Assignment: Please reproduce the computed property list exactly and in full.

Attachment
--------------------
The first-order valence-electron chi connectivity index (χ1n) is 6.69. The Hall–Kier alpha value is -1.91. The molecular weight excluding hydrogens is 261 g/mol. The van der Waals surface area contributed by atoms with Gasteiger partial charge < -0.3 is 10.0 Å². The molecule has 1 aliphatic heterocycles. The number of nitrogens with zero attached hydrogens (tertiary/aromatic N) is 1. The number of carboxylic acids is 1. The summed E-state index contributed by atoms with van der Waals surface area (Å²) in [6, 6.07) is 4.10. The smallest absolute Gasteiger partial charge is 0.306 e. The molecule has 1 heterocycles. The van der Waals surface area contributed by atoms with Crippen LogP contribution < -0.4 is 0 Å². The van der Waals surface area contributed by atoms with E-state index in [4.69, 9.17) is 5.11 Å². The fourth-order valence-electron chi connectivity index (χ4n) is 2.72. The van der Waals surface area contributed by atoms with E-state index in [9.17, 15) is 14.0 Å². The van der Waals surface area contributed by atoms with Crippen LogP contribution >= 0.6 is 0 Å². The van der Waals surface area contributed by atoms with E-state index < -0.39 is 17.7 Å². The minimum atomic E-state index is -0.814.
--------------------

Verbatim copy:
The first-order valence-electron chi connectivity index (χ1n) is 6.69. The Hall–Kier alpha value is -1.91. The molecular weight excluding hydrogens is 261 g/mol. The van der Waals surface area contributed by atoms with Gasteiger partial charge < -0.3 is 10.0 Å². The molecule has 1 aliphatic heterocycles. The number of nitrogens with zero attached hydrogens (tertiary/aromatic N) is 1. The number of carboxylic acids is 1. The summed E-state index contributed by atoms with van der Waals surface area (Å²) in [6, 6.07) is 4.10. The smallest absolute Gasteiger partial charge is 0.306 e. The molecule has 1 heterocycles. The van der Waals surface area contributed by atoms with Crippen LogP contribution < -0.4 is 0 Å². The van der Waals surface area contributed by atoms with E-state index in [4.69, 9.17) is 5.11 Å². The fourth-order valence-electron chi connectivity index (χ4n) is 2.72. The van der Waals surface area contributed by atoms with E-state index in [9.17, 15) is 14.0 Å². The van der Waals surface area contributed by atoms with Crippen LogP contribution >= 0.6 is 0 Å². The van der Waals surface area contributed by atoms with E-state index < -0.39 is 17.7 Å². The minimum atomic E-state index is -0.814.